Nobody in New York seems to eat dinner before 7pm. It just doesn’t happen. If you eat dinner before 7, you haven’t gotten the memo. Or maybe you’re just old. Old people eat dinner early. Whenever I go visit my grandmother in Florida, dinner is at 5pm sharp. 5:00?? I just finished lunch, for Chrissake!!

For years, I didn’t eat until 9 or sometimes 10. I would go to the theater or happy hour and then go out for dinner. It just made more sense – keep the night going as long as possible. Just like they do in Europe.

But now, I’ve become an old person! Now that I’m over 30, my metabolism has slowed and the cramps and acid reflux start early. Or maybe I’ve just stopped playing by the rules. Lately I try to eat dinner at an early bird’s hour, especially if it’s going to be something as artery clogging and calorie rich as pizza.

And on this new schedule, I discovered if you want to eat at a popular, impossible-to-get-into restaurant, go around 6:00 and you’ll probably be able to score at least a seat at the bar, if not an actual table! And this brings us to Kesté.

Kesté was recently named Best Pizza Pie of the Moment by New York magazine. I definitely questioned the integrity of their list since classic pies like Totonno’s and Lombardi’s were absent. And the inclusion of Artichoke Basille’s on any pizza list makes me a little sick to my stomach. I tried their artichoke slice once and thought I was going to have a heart attack right there on 14th Street. Imagine a very heavy spinach artichoke dip placed on top of a pizza. Nothing fresh about it – just greasy, heavy, and nauseating.

But I was more than willing to give Kesté a try. I’ll give just about anything a try.

We got to Kesté around 6 and I was excited that we scored a table near the pizza kitchen. I heard this place has a long line at all times. John’s across the street was also line-less. I guess my new habit of eating out early has finally paid off.

I was amazed at how quickly our 12 inch pizzas were dropped on our table. Wood oven pies are supposed to cook for no longer than two minutes and this promise was fulfilled here.

We ordered the funghi, which was a standard margherita pie (tomato, mozzarella, basil) with mushrooms. And I picked the pizza del papa, which I learned was originally made for the Pope (hence the name Papa). It had a base of butternut squash cream, artichokes, red and yellow pepper, and a special smoked mozzarella cheese.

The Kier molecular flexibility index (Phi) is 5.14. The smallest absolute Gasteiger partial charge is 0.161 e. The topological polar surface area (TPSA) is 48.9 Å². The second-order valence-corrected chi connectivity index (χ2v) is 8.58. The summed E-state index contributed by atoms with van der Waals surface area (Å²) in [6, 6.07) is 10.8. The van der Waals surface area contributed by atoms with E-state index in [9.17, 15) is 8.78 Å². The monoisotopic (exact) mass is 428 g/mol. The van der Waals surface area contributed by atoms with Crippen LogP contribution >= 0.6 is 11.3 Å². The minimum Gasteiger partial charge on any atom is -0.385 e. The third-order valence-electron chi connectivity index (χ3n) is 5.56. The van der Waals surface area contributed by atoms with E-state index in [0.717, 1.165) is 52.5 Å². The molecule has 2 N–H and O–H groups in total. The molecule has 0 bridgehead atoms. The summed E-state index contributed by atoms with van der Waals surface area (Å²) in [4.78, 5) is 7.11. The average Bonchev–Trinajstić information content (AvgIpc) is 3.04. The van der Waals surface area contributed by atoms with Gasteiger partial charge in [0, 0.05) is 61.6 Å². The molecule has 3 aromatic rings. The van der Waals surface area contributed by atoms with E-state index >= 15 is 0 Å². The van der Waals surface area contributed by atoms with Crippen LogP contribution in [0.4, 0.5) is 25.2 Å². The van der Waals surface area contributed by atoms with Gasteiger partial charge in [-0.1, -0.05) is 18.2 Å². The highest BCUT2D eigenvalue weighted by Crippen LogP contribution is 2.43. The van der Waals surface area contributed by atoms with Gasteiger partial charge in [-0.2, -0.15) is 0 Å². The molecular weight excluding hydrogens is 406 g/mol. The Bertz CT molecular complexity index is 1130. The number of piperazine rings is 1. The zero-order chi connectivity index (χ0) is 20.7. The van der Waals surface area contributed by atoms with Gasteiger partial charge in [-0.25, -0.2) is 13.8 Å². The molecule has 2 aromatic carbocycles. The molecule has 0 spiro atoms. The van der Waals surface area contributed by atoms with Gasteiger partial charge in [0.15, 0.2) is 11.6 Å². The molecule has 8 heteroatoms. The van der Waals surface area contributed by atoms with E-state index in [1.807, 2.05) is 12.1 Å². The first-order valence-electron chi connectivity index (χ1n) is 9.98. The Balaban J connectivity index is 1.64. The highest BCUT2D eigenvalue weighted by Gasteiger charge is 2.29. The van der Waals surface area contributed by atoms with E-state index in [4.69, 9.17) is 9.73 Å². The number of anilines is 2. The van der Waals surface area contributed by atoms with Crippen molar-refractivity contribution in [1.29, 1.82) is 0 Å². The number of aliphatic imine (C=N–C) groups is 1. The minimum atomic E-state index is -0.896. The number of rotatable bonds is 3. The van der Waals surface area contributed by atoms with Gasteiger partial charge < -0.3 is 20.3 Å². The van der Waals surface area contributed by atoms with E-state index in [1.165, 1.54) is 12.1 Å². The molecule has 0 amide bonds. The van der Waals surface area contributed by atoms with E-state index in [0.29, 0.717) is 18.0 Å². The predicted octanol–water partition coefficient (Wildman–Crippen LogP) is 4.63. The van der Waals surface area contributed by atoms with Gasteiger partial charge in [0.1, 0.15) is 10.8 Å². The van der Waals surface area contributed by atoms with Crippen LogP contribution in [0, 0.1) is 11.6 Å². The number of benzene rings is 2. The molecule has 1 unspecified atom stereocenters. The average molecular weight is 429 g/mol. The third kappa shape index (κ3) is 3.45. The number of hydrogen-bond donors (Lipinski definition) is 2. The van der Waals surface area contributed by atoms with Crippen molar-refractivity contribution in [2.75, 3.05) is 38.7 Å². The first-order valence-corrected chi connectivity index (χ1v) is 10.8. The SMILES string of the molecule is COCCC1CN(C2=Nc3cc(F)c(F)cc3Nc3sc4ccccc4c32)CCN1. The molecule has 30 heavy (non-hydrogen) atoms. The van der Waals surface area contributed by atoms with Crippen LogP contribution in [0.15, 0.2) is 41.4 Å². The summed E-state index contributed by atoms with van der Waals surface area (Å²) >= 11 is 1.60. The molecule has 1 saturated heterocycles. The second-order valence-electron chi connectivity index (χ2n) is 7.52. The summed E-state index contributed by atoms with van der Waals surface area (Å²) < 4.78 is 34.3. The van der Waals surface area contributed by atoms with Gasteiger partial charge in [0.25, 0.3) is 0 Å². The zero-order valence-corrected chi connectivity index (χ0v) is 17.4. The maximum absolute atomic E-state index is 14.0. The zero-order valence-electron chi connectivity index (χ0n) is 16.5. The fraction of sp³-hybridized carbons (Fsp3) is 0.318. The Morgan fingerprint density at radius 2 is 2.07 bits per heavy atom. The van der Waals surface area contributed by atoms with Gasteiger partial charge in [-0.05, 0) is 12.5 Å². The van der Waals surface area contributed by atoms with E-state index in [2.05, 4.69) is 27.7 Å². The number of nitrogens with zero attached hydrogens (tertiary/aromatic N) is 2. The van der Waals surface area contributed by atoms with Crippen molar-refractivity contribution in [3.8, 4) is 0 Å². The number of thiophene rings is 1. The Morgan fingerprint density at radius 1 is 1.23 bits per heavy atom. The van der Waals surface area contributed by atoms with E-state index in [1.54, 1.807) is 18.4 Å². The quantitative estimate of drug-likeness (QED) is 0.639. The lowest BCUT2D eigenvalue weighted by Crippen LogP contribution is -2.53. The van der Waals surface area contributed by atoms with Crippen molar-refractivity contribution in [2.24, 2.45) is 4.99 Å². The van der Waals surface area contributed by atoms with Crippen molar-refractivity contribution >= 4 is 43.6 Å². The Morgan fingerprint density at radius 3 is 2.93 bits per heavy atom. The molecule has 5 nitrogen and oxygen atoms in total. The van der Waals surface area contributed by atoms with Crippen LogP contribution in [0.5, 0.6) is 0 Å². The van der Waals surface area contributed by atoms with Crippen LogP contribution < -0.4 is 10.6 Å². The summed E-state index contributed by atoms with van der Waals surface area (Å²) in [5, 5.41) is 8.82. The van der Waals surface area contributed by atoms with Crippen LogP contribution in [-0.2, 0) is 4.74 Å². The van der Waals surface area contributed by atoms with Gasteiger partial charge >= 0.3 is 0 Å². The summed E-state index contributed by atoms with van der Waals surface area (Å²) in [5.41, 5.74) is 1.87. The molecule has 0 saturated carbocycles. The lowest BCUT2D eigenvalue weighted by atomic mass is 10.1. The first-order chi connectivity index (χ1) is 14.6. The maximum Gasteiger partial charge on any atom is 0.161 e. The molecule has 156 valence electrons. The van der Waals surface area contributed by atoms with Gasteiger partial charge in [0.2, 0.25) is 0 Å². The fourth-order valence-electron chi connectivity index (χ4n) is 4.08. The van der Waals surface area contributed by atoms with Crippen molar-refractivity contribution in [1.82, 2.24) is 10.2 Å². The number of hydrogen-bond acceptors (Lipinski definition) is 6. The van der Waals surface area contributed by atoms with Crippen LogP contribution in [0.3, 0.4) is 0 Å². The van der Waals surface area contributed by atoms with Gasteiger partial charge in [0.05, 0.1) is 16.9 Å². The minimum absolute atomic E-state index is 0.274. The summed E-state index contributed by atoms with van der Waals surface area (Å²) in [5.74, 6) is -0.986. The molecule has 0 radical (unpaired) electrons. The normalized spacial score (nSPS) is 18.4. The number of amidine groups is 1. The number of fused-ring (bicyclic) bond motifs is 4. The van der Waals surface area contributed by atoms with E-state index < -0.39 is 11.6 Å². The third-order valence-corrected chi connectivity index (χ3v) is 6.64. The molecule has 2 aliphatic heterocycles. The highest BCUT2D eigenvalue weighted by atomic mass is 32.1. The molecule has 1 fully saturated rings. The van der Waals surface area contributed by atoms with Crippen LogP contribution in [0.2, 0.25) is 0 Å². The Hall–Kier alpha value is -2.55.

I realized I had never tried true Neapolitan pizza before this night. Roberto Caporuscio, who is the head of the American chapter of the Associazione Pizzaiuoli Napoltetani and teaches classes on how to make this speciality 100 year old dish, popped my Neapolitan pizza cherry. And like an 18 year old hormonal girl, I never want to go back.

I was blown away by this crust – it was amazingly bready and chewy and had a yeasty fluffiness. This was a far cry from the thin crust pizza we’re used to in NY. The bread sort of melted in my mouth and had a woody, earthy, buttery flavor. It also had a nice char on the bottom from the wood oven. It reminded me of a delicious edible pillow. If I hadn’t eaten it all, I might have taken a quick nap.

The flavors were all bright and lively. The ingredients on the funghi were all very fresh and the tomato sauce was slightly sweet and slightly acidic. However, the pizza del papa wins for me because of that amazing smoked mozzarella. It was like taking a bite out of a campfire, but with gooey cheesy goodness. And without the actual burning sensation of a fire in your mouth. So maybe not like a campfire at all.

We were all very pleased with the pizzas. And we would have kept eating more, but we finished our two pies and knew that if we ordered another, it would taste delicious but our stomachs would not be too pleased later.

And we got the sense that the wait staff wanted us out. I didn’t take it personally and attributed it to the fact that it was now after 7 and the line had begun to form outside. The rest of New York had finished happy hour and were now flocking to those hot dinner spots, including Kesté.

It took us a bit to maneuver through the crowd to get back onto the streets of the West Village. But we had a successful stress-free (except for the lack of water refills) dinner with some pretty amazing pizza. And we were satiated and back into the world with the whole night still ahead of us. Isn’t there some saying about the early bird catching the worm? Now if only these NY destination spots would take a nod from the Florida establishments and adopt the bargain price, I’d never eat past 5:00 again. Grandma, I’ll see you at dinner.

Is Kesté the best pizza in New York? It still remains to be seen, but I give it a solid 9 out of 10. The flavors excel and the textures are spot-on. And that smoked mozzarella gets a good 5 or 6 points all by itself.

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Category: Pizza

About the Author

Brian Hoffman is a classically trained actor who is now a full-time tour guide, blogger, and food obsessive. He leads food and drink tours around New York City, which not only introduce tour-goers to delicious food, but gives them a historical context. He also writes food articles for Gothamist and Midtown Lunch in addition to overseeing this blog and a few food video series, including Eat This, Locals Know, and Around the World in One City.

One Response to Early Bird Special

  1. […] made her pizzas any better than the big neo-Neapolitan spots that have been around for awhile now (Kesté, Motorino, Luzzo’s, […]

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